From Catherine Rottenberg’s Performing Americanness: Race, Class, and Gender in Modern African-American and Jewish-American Literature. (Dartmouth CP, 2008):
“The fascination with the novels produced by the emergent African-American middle class and the newly arrived Jewish immigrants, two groups locate on the periphery of US society during the Progressive Era and Harlem Renaissance, seems to persist because these literary text raise questions about what it means to be American with particular force. The narratives not only confront the topical issues of gender, race, class, and ethnicity with important insight, but they also address marginalization and social stratification with an urgency difficult to ignore.” (1)
Can we (and should we) not say the same about Mormon fiction in the early twentieth century?
I think one important work Mormon literature scholars can do is situate early twentieth-century Mormon literature within this group of marginal/ized American writers.
“Not only did these two minority literatures [i.e. African- and Jewish-American literatures] undergo a transformation at around the same time, but both the African- and the Jewish-American fiction produced at the turn of the last century describe the rapidly changing historical landscapes and highlight how such changes created and stimulated certain conflicts vis-a-vis notions of Americanness. This literature is acutely aware of the liminal positions of African and Jewish Americans at the time; and quite a few of the novels dramatize the ways that these minority groups attempted to move from margin to center by carving our a niche for themselves in mainstream U.S. society as well as the mechanisms by and through which these groups were excluded from sites of power.” (3)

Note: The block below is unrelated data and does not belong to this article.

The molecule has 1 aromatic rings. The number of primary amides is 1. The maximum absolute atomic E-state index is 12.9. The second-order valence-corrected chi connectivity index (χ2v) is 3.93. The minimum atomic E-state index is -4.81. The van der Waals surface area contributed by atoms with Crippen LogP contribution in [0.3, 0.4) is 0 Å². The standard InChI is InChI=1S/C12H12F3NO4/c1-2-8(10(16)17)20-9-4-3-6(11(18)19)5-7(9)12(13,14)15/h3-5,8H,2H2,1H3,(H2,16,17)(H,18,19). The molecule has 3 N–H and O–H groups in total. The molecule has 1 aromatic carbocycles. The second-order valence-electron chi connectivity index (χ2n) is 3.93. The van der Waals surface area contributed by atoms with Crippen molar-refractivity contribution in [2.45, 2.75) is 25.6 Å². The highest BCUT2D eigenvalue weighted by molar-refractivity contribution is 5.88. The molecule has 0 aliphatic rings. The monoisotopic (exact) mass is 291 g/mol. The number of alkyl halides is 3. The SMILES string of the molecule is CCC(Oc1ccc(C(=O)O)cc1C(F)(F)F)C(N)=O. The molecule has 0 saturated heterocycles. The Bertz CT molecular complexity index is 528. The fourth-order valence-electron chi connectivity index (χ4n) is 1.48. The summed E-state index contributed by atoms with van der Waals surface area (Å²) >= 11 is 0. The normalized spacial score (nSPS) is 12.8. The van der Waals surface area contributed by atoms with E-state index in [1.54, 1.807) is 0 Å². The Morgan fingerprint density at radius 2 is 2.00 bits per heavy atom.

Again, can we not say the same thing about the works of Nephi Anderson, Susa Young Gates, and Josephine Spencer?
Where was this book a year ago when I was writing about early twentieth-century Mormon fiction?